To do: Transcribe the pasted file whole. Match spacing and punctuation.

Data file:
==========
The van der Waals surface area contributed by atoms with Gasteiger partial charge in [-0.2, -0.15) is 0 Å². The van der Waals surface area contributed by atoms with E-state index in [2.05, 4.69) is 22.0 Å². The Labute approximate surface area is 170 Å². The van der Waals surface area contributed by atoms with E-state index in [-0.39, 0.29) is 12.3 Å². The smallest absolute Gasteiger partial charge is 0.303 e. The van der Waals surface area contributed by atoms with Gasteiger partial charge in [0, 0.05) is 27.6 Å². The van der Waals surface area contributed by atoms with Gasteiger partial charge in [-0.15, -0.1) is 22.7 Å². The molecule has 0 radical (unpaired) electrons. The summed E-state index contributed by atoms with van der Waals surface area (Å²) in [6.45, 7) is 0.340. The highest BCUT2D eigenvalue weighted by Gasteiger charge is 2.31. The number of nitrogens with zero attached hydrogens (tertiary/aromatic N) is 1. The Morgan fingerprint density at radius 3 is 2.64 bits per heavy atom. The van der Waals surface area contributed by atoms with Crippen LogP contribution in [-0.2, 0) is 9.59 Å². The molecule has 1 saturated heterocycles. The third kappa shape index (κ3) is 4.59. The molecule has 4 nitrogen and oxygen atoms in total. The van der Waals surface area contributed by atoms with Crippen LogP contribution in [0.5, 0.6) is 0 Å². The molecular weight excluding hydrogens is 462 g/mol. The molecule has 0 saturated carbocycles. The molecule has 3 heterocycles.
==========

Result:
The van der Waals surface area contributed by atoms with Gasteiger partial charge in [-0.2, -0.15) is 0 Å². The van der Waals surface area contributed by atoms with E-state index in [2.05, 4.69) is 22.0 Å². The Labute approximate surface area is 170 Å². The van der Waals surface area contributed by atoms with E-state index in [-0.39, 0.29) is 12.3 Å². The smallest absolute Gasteiger partial charge is 0.303 e. The van der Waals surface area contributed by atoms with Gasteiger partial charge in [0, 0.05) is 27.6 Å². The van der Waals surface area contributed by atoms with Gasteiger partial charge in [-0.15, -0.1) is 22.7 Å². The molecule has 0 radical (unpaired) electrons. The summed E-state index contributed by atoms with van der Waals surface area (Å²) in [6.45, 7) is 0.340. The highest BCUT2D eigenvalue weighted by Gasteiger charge is 2.31. The number of nitrogens with zero attached hydrogens (tertiary/aromatic N) is 1. The Morgan fingerprint density at radius 3 is 2.64 bits per heavy atom. The van der Waals surface area contributed by atoms with Crippen LogP contribution in [-0.2, 0) is 9.59 Å². The molecule has 1 saturated heterocycles. The third kappa shape index (κ3) is 4.59. The molecule has 4 nitrogen and oxygen atoms in total. The van der Waals surface area contributed by atoms with Crippen LogP contribution in [0.5, 0.6) is 0 Å². The molecular weight excluding hydrogens is 462 g/mol. The molecule has 0 saturated carbocycles. The molecule has 3 heterocycles.